We want you to fully enjoy the neighborhood and community you worked so hard to live in.
Neighbors don’t let neighbors waste their time without community
You didn’t just choose any neighborhood. You chose the neighborhood to raise your kids, build your dream home, find belonging, live within walking distance of the local scene, or [insert your reasons why here]. You worked your way up to this exclusive community. But now that you’re here, are you making the most of your neighborhood?
We want you to fully enjoy the neighborhood and community you worked so hard to live in. That’s why Stroll magazines were created – to deliver resident-driven stories and build community every month.
Imagine a world where you not only know ‘so-and-so’ down the road with the cute dogs, but you actually have dinner once a month with Hank and Sara after learning you’re from the same hometown. Not only do you wave to the nice lady two doors down every time you pass on a walk, but you now know you both have a passion for gardening and swap seedlings and garden stories every spring. The MD down the road? She’s on speed dial. And your best friend and confidante just so happens to be Suzie down the road. You walk into the local coffee shop and the owners not only know your order but your name. And you know all the best shops to find everything you could need – basically, you’re a local insider with roots that run deep.
It takes a lot of time and effort these days to get in deep like that. A Pew Research study found only about half of Americans say they know some of their neighbors – a mere 26% say they know most of them. But that doesn’t even touch how well they know the people next door.
The barriers to these scenarios are all too common. What adult rings a stranger’s doorbell asking if they want to be friends, after all? Falling short of a neighbor “meet cute” – where you just happen to find out a niche similarity to your fellow dog’s best man at the park – we both know it’s a long shot. It’s safe to say we could all brush up on some helpful tips for how to engage with the people and businesses around us without feeling too awkward.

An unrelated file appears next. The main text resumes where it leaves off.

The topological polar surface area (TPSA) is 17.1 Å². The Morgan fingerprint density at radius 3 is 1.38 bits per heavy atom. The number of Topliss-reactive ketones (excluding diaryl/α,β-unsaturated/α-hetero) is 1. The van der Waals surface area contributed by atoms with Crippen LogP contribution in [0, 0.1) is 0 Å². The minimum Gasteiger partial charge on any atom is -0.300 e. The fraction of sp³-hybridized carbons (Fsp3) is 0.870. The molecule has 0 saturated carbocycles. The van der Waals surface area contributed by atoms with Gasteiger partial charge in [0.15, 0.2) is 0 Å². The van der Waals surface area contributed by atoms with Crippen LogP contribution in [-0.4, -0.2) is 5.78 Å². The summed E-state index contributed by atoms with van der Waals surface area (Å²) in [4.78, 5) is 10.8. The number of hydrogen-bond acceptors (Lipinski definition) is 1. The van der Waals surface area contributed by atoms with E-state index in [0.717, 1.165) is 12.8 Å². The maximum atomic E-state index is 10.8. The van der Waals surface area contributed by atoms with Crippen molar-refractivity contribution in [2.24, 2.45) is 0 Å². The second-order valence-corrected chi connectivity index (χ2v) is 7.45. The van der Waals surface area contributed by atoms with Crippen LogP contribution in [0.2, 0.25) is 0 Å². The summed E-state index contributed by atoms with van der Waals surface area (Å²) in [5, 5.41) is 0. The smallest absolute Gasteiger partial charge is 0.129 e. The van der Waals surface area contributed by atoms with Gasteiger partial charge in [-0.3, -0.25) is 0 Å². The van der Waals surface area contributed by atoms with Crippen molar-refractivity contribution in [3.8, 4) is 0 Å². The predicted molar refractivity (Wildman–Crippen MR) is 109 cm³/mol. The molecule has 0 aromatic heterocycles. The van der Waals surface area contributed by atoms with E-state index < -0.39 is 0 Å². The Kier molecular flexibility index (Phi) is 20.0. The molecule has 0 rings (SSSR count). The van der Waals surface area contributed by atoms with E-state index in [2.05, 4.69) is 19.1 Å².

Let’s dive into making the most of where you live!
1. Share Your Knowledge
Everyone has something they can pass on to their fellow neighbor. Whether it’s sharing the name of your favorite massage therapist or you have the hookup with the hottest interior designer in the area, we can all help when someone needs a solid recommendation. And let’s not forget about your personal expertise. Are you a local business owner or physician? Don’t be shy to let others know. Spending time and money in your community feels so much more worthwhile when you have a personal connection with the businesses and people who surround you.
2. Get Involved With a Local Passion Project
Everyone has their “thing,” whether it’s animals, music, exercise, or good food. If you have a penchant for tacos and margs, we’re willing to bet others do too! You could start up a supper club that meets once a month at suggested local eats. Poll your neighbors to see if they want to go on regular walks, or enlist a workout buddy to make the gym more fun. And of course, there are lots of ways to volunteer at your local shelter, community center, or boys and girls club.
3. Ask For Help
It can be a little awkward to admit our own neediness, especially as capable working adults, but friendships can be forged (and sometimes thrive) when we’re vulnerable. Most of us love to be asked for help. It’s like a little confidence boost when someone finds you knowledgeable or responsible enough to help them where they are falling short. So go ahead and ask your neighbor for that cup of sugar – or if they have any tips on finding a trusted daycare.
4. Host a Book or Articles Club
If you’re a book lover, this might be a no-brainer opportunity to find other local bibliophiles and chat once a month over wine about the latest bestseller. If that seems like too much of a time commitment, may we suggest a neighborhood articles club? Run similarly to a book club, the time commitment is much more achievable! The group discusses the latest from the New Yorker, Bon Appetit, dealer’s choice. Have a different person in your group suggest a news or magazine article to discuss to keep it interesting. Think of it as less prep time and more time for planning the Instagram-worthy charcuterie spread. These events are bound to get the whole group talking and bonding in no time.
5. Read Up On Your Neighborhood
If you’re one of the lucky ones who receives a Stroll magazine delivered straight to your mailbox all about your neighborhood, this is an easy one. If not, if there’s a chance to read up on your neighborhood history and those who live around you, we highly recommend it. Imagine knowing just the right questions to ask the stranger down the street to get to know them best. That’s one of the things we love most about Stroll monthly issues. The families, pets, and businesses featured in the magazine get to share what they’re up to, in to, and how they best enjoy the area. We’ve had so many residents open up their neighborhood magazine to find a connection they would’ve taken years to forge. If you don’t have a Stroll in your neighborhood and you love building connections (as evidenced by reading this article), take a look into launching one for your community.
It’s time you feel connected to the community you call home. Take a leap and try one of these tips for building community and discovering so much more about the places and people around you. We know it will be worth it.